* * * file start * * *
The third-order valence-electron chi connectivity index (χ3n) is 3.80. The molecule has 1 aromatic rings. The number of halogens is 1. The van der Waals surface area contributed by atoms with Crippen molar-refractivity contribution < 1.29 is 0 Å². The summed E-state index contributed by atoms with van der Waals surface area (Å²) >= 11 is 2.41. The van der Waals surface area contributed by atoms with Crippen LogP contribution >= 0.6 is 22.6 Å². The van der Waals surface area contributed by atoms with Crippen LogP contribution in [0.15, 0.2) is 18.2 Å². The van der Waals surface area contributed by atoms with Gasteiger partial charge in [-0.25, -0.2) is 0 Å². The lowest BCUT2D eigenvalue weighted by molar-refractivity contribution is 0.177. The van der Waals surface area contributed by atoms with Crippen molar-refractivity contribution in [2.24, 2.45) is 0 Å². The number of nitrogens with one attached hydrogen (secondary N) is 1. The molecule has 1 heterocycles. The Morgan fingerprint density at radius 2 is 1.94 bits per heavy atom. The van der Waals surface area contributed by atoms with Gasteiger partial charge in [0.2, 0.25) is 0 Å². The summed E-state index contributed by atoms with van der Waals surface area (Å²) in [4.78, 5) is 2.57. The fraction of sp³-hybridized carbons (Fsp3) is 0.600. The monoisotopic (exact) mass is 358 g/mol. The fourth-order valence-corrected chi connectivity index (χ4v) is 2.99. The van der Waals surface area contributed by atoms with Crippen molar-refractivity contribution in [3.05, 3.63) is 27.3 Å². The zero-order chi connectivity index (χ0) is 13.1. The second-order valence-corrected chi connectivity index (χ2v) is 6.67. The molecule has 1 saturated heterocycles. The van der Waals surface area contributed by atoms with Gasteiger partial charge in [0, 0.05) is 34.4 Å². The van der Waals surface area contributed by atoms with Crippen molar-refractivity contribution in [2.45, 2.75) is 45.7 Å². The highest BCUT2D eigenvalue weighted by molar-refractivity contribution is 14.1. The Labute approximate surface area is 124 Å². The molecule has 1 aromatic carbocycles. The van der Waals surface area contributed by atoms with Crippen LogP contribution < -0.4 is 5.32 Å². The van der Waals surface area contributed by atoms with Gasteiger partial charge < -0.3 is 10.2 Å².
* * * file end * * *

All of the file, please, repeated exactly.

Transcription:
The third-order valence-electron chi connectivity index (χ3n) is 3.80. The molecule has 1 aromatic rings. The number of halogens is 1. The van der Waals surface area contributed by atoms with Crippen molar-refractivity contribution < 1.29 is 0 Å². The summed E-state index contributed by atoms with van der Waals surface area (Å²) >= 11 is 2.41. The van der Waals surface area contributed by atoms with Crippen LogP contribution >= 0.6 is 22.6 Å². The van der Waals surface area contributed by atoms with Crippen LogP contribution in [0.15, 0.2) is 18.2 Å². The van der Waals surface area contributed by atoms with Gasteiger partial charge in [-0.25, -0.2) is 0 Å². The lowest BCUT2D eigenvalue weighted by molar-refractivity contribution is 0.177. The van der Waals surface area contributed by atoms with Crippen molar-refractivity contribution in [2.24, 2.45) is 0 Å². The number of nitrogens with one attached hydrogen (secondary N) is 1. The molecule has 1 heterocycles. The Morgan fingerprint density at radius 2 is 1.94 bits per heavy atom. The van der Waals surface area contributed by atoms with Gasteiger partial charge in [0.2, 0.25) is 0 Å². The summed E-state index contributed by atoms with van der Waals surface area (Å²) in [4.78, 5) is 2.57. The fraction of sp³-hybridized carbons (Fsp3) is 0.600. The monoisotopic (exact) mass is 358 g/mol. The fourth-order valence-corrected chi connectivity index (χ4v) is 2.99. The van der Waals surface area contributed by atoms with Crippen molar-refractivity contribution in [3.05, 3.63) is 27.3 Å². The zero-order chi connectivity index (χ0) is 13.1. The second-order valence-corrected chi connectivity index (χ2v) is 6.67. The molecule has 1 saturated heterocycles. The van der Waals surface area contributed by atoms with Gasteiger partial charge in [0, 0.05) is 34.4 Å². The van der Waals surface area contributed by atoms with Crippen molar-refractivity contribution in [2.45, 2.75) is 45.7 Å². The highest BCUT2D eigenvalue weighted by molar-refractivity contribution is 14.1. The Labute approximate surface area is 124 Å². The molecule has 1 aromatic carbocycles. The van der Waals surface area contributed by atoms with Crippen LogP contribution < -0.4 is 5.32 Å². The van der Waals surface area contributed by atoms with Gasteiger partial charge < -0.3 is 10.2 Å².